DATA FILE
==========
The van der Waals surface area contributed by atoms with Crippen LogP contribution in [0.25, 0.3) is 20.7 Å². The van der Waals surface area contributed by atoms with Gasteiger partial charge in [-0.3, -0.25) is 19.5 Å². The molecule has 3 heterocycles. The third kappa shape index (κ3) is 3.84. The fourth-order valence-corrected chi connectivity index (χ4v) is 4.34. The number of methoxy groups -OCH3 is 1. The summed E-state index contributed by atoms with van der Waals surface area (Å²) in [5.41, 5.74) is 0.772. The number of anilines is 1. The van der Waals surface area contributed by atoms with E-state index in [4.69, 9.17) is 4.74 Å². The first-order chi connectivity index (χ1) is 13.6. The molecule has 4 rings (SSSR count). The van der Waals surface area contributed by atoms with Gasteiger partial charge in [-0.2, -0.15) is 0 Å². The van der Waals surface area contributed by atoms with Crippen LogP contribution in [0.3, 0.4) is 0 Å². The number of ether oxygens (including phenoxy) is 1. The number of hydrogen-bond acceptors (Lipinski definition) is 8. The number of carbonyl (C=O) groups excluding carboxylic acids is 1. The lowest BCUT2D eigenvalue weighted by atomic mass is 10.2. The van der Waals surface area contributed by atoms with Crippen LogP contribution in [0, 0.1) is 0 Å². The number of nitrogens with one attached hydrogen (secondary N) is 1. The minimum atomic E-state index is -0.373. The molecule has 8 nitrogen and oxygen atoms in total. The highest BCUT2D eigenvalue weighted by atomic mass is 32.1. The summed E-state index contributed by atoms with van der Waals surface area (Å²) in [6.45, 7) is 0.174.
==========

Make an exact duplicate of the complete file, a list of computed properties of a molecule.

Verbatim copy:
The van der Waals surface area contributed by atoms with Crippen LogP contribution in [0.25, 0.3) is 20.7 Å². The van der Waals surface area contributed by atoms with Gasteiger partial charge in [-0.3, -0.25) is 19.5 Å². The molecule has 3 heterocycles. The third kappa shape index (κ3) is 3.84. The fourth-order valence-corrected chi connectivity index (χ4v) is 4.34. The number of methoxy groups -OCH3 is 1. The summed E-state index contributed by atoms with van der Waals surface area (Å²) in [5.41, 5.74) is 0.772. The number of anilines is 1. The van der Waals surface area contributed by atoms with E-state index in [4.69, 9.17) is 4.74 Å². The first-order chi connectivity index (χ1) is 13.6. The molecule has 4 rings (SSSR count). The van der Waals surface area contributed by atoms with Gasteiger partial charge in [-0.2, -0.15) is 0 Å². The van der Waals surface area contributed by atoms with Crippen LogP contribution in [0.3, 0.4) is 0 Å². The number of ether oxygens (including phenoxy) is 1. The number of hydrogen-bond acceptors (Lipinski definition) is 8. The number of carbonyl (C=O) groups excluding carboxylic acids is 1. The lowest BCUT2D eigenvalue weighted by atomic mass is 10.2. The van der Waals surface area contributed by atoms with Crippen LogP contribution in [0, 0.1) is 0 Å². The number of nitrogens with one attached hydrogen (secondary N) is 1. The minimum atomic E-state index is -0.373. The molecule has 8 nitrogen and oxygen atoms in total. The highest BCUT2D eigenvalue weighted by atomic mass is 32.1. The summed E-state index contributed by atoms with van der Waals surface area (Å²) in [6.45, 7) is 0.174.